Crying is sexy, but only if men do it
By Shampa Dhar Kamath | Published: 10th November 2012 11:38 PM |
It’s happened. The last nail has been hammered into the coffin of the stiff upper lip. For the second time in a week, the man formerly known as ‘No Drama Obama’ turned on the tap on Friday. The world first saw tears dripping down the US President’s face at his final campaign rally in Iowa; then it watched him tearing up while thanking his campaign staff and volunteers in Chicago. This from a man who’s often been criticised for lacking emotion. Just shows that no one’s safe from the teary trend.
In this age of the sensitive new man, even hard-baked cookies crumble sooner rather than later. Remember Russian President Vladimir Putin—yes, the toughie with the inscrutable expression and fondness for hunting and judo? He shed copious tears on winning a difficult election back in March.
And now we have James Bond joining the club. The sudden death of M in Skyfall wasn’t as shocking as the government-sponsored assassin’s blubbering at her demise. The national outpouring following Princess Diana’s death back in 1997 had prepared us for a new Britain that has abandoned its stiff upper lip in favour of a trembling one, but surely its most famous secret agent should be exempt from the epidemic. It’s only spies and ladies that 007 is licenced to kill; not long-prized notions about restraint and decorum and the belief that strong men don’t weep.
But now, they all seem to. Even the man playing the part is infected. Daniel Craig, who has been acting as James Bond for a while now, says he wept after hearing the film’s theme song by Adele for the first time. “From the opening bars itself”, the Skyfall song filled him with emotion and tears. Would old-school Bond Sean Connery have been so shaken, or stirred? Actually, one can’t say. Elderly rockstar Rod Stewart was spotted doing damage control with a hankie the other night after the Scottish football club Celtic, which he supports, beat super-club Barcelona. Soon, I fear, we’ll have men dissolving in tears over a beautiful moon or, maybe, the buttery feel of a new silk kurta.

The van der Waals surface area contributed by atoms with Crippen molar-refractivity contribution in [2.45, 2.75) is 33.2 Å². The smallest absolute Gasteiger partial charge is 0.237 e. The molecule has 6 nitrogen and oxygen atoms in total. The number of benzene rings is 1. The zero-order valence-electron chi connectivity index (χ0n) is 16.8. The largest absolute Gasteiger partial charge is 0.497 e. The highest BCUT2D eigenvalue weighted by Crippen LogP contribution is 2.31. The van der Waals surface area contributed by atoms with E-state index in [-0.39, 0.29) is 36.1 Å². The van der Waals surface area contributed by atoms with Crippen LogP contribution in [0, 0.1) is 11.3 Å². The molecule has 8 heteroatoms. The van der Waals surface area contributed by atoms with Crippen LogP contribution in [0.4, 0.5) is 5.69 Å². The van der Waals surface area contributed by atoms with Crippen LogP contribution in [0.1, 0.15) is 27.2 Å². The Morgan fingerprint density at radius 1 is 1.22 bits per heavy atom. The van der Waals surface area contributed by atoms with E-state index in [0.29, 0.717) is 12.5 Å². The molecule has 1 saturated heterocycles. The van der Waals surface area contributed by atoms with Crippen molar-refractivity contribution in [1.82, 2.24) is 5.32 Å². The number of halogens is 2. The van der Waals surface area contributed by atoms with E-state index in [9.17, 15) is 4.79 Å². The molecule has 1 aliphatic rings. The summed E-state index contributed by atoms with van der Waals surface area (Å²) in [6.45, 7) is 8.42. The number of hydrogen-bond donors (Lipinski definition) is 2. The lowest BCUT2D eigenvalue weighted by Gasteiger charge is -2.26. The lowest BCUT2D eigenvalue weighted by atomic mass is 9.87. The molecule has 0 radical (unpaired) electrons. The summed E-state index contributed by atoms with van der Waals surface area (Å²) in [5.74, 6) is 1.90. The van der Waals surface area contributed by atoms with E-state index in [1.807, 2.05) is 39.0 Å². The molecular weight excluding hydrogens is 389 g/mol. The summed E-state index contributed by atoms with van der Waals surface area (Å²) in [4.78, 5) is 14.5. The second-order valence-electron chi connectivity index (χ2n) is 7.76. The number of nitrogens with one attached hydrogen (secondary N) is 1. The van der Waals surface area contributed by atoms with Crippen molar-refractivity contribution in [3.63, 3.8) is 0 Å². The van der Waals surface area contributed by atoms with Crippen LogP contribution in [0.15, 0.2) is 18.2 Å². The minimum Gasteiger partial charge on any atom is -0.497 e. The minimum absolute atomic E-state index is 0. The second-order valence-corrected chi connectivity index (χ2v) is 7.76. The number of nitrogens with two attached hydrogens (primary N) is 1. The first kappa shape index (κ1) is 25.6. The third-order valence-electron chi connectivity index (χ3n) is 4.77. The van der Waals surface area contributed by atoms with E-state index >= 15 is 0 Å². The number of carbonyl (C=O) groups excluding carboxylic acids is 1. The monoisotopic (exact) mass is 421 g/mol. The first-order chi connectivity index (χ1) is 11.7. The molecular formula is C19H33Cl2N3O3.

Because turning on the tap is working well for the guys. No sooner did Obama begin swatting away his tears that everyone in the room erupted into applause. Putin was mocked by some old-fashioned rivals but his standing with women went up. Stewart’s face-dabbing is being explained as a reaction to the gallantry of sport. The crying would have probably earned even better dividends if it happened in the privacy of a bedroom. Women worldwide have professed to find a man “who is not afraid to cry” very, very sexy.
Unfortunately, it doesn’t work the other way around. Men not only dislike women’s tears, they’re sexually turned off by it. It’s a scientific fact.
In a paper published in Science early this year, two neuroscientists from Israel presented evidence that odourless chemical compounds in a woman’s “weeping” tears (as opposed to “eye-protecting” ones) actually squash sexual desire in men. Apparently, one whiff of his lady’s tear-stained cheeks can dampen the lover’s libido faster than a cold shower. Testosterone production is momentarily halted and the man instantly finds the female face in front of him “less arousing”.
Could life be more unfair? The discrimination is enough to make a woman cry.